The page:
I have just returned from a brief trip to Spain which is soon to become the European country with greatest length of high speed line. That is an amazing achievement given that it was a relatively late starter with the first line, between Madrid and Sevilla, opening only in 1992 and that was followed by a lengthy hiatus.
The scale of ambition in Spain is quite remarkable. The Spanish are building a series of lines linking all the major cities with Madrid and have the aim of ensuring that virtually all the population will be within 50kms of a high speed station by the end of the decade. Moreover, they are very modest about it as it has been developed with none of the hullaballoo of the French TGV network. Yet, it will soon be bigger.
Spain is eminently suited to high speed rail. It is relatively large but has huge empty spaces in the middle that are thinly inhabited and therefore have low land costs. Its classical rail network has traditionally been underinvested which means that enormous time savings can be achieved on the high speed network.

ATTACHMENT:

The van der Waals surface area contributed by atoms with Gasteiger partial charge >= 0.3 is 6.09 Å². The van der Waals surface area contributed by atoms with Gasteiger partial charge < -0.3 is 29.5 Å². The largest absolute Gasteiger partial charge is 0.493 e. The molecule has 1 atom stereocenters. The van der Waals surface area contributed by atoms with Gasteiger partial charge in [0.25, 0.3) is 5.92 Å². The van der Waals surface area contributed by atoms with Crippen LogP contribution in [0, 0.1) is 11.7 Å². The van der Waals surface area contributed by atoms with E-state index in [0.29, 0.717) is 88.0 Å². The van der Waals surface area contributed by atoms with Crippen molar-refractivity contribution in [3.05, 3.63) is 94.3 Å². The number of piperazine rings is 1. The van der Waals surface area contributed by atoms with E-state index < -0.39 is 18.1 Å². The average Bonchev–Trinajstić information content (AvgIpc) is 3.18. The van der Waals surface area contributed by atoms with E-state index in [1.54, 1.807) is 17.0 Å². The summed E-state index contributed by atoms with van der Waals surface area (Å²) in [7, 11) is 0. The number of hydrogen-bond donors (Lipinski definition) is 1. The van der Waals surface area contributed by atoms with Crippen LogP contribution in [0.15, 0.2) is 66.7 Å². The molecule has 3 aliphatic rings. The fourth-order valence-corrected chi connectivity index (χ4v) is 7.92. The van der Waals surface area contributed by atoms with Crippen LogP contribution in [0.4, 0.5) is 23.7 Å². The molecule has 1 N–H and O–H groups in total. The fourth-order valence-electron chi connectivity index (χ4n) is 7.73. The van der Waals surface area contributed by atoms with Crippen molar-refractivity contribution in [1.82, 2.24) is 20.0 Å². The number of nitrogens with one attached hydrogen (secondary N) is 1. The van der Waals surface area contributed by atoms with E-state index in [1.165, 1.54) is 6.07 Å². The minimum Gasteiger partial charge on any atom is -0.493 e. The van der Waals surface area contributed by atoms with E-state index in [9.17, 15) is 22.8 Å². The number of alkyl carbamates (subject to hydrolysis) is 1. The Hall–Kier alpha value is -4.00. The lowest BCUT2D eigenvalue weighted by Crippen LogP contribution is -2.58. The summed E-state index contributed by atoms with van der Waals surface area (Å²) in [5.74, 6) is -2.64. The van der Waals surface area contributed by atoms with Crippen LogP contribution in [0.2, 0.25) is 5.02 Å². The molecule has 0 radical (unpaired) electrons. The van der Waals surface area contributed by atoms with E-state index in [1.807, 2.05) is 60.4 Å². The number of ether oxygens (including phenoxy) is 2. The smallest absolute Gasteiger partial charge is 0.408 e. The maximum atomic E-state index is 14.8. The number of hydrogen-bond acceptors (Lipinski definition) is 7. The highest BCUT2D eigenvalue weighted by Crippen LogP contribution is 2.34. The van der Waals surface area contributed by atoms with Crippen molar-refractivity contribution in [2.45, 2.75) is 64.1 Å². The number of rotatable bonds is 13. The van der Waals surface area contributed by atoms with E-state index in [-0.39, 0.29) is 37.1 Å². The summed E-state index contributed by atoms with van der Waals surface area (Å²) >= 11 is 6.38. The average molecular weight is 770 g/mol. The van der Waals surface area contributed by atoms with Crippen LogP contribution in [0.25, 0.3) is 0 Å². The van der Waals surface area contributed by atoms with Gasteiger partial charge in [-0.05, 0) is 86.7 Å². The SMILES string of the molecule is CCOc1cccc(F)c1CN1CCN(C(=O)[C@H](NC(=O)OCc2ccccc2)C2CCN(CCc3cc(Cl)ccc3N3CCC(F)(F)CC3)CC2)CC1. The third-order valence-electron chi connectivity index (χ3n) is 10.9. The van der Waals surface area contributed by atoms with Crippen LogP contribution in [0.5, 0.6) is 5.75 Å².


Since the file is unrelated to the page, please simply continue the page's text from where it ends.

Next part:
All this is very different from the situation in the UK where the vast majority of the population lives in a rectangle broadly 200 miles by 100 miles bounded by Liverpool, Bristol, London and Leeds. It is not only that we are a much smaller country that is a barrier to the sensible development of high speed lines in Britain. The fact that the industry is privatised in Britain could mean, for example, that existing franchisees would need compensating once the high speed line was opened because they would lose business to it. The Spanish experience shows the advantage of having an integrated system, all owned by the state, which has resulted in cheaper costs and allowed the government to impose a clear pro-rail policy.